Navistar International Corp. (NYSE: NAV) Chief Operating Officer Persio Lisboa will be its next CEO and president, the maker of International trucks and IC buses announced Friday.
Lisboa, 54, currently an executive vice president, succeeds Troy Clarke, who will remain at Navistar in the newly created role of Executive Chairman. Both changes are effective July 1.
Navistar had extended Clarke’s term as CEO three times, in part because of an unsolicited takeover offer by TRATON Group, the German truck holding company of Volkswagen AG. TRATON made a $2.9 billion bid on January 30 for all of Navistar’s outstanding shares. The all-cash offer for $35 a share is about $9 above Navistar’s current price.
Clarke, who has been CEO and president since April 2013, will continue to oversee discussions with TRATON in his new role, Navistar said in a press release.
No obvious signs
“I don’t think we can read anything into this relative to the Traton deal unfortunately,” Stephen Volkmann, managing director of equity research at Jefferies & Co. Inc. told Freightwaves.”They have said they will not negotiate in public, so we haven’t had any updates on that.”
Volkmann continued, “It’s an interesting process. On the one hand VW/Traton is managing their own liquidity through the COVID-19 crisis, while on the other hand the longer they wait, the further along Navistar will be in its recovery – which may boost the price at which they are willing to sell,” Volkmann said.
Clarke, 65, was a long-time General Motors Co. (NYSE: GM) executive before coming to Navistar to lead its International Truck and IC Bus brands. While he said he intends to move toward retirement, his latest contract extension included a provision that he would stay on as Navistar board chairman for two years.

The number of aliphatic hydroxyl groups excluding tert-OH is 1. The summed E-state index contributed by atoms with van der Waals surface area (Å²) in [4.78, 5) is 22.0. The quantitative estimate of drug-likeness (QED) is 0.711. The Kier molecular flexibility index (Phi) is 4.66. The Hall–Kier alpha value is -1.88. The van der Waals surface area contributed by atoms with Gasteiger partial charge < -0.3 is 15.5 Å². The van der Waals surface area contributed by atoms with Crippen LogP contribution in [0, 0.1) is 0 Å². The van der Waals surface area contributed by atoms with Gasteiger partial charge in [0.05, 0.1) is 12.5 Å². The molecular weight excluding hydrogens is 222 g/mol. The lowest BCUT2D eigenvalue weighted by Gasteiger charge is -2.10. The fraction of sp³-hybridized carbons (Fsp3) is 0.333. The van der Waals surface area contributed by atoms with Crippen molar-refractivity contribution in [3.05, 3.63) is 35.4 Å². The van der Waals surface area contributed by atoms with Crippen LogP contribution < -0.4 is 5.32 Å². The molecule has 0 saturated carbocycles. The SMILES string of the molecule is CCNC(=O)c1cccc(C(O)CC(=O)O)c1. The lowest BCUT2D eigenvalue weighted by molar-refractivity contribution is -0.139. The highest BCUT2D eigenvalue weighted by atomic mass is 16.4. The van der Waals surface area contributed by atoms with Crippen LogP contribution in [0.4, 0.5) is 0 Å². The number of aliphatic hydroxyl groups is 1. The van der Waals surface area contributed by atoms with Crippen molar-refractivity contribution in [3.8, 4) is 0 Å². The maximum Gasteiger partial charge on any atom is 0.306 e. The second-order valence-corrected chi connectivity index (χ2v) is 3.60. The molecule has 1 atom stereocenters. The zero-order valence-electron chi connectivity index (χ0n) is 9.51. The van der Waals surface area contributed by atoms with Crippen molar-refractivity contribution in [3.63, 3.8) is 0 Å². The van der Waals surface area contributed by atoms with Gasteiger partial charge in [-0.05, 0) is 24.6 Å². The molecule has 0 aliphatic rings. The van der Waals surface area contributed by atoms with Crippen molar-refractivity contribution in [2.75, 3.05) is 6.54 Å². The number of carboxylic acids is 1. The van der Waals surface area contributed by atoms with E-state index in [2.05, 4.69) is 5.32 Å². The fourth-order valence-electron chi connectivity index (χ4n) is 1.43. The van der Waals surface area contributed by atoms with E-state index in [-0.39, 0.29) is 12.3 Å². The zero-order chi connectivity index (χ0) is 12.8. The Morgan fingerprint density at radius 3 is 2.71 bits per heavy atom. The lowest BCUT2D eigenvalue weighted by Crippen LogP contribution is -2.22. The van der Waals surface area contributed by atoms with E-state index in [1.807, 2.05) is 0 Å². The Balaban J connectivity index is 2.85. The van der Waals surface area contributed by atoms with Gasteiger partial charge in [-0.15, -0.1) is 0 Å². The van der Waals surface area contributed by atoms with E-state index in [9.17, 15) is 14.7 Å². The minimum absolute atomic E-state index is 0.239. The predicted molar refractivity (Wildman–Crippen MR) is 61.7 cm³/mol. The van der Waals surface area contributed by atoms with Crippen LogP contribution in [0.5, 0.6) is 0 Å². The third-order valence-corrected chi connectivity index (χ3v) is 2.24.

Support for Lisboa
“Persio is a strong leader with a proven record of driving results,” Clarke said. “He understands our industry, knows our business segments and will position the company to capitalize on the opportunities ahead.”
Volkmann said Lisboa, who joined Navistar in 1988 and has moved through the company’s ranks, “seems like the natural replacement since he has been COO” since March 2017.
Lisboa oversees the Navistar 4.0 strategy, which includes raising the company’s earnings before interest, taxes, depreciation and amortization (EBITDA) to 12% by 2024, and a goal of 25% combined share by 2025 in its key heavy- and medium-duty and bus markets.
“We have strong momentum with our new product programs, including those under development with TRATON,” Lisboa said in a statement. “The execution of our Lean Manufacturing 4.0 vision is on track, and we’ll continue to introduce new, innovative business solutions to our customers, from connectivity to advanced technologies.
Leading a rescue
Clarke engineered a makeover of Navistar, spearheading the company’s return to profitability. He oversaw the refreshing of its product lines and regaining market share lost in the aftermath of Navistar’s use of exhaust gas recirculation (EGR) technology to treat nitrous oxide emissions from its truck engines early in the previous decade.
EGR technology never gained the U.S. Environmental Protection Agency’s certification for compliance with the agency’s 2010 emissions standards. In 2019 Navistar agreed to pay $159 million to settle a class action and other lawsuits over performance of the MaxxForce engines.
Other engine manufacturers used selective catalytic reduction, or SCR, technology to comply with the EPA’s emissions requirements. Navistar adopted SCR in 2012.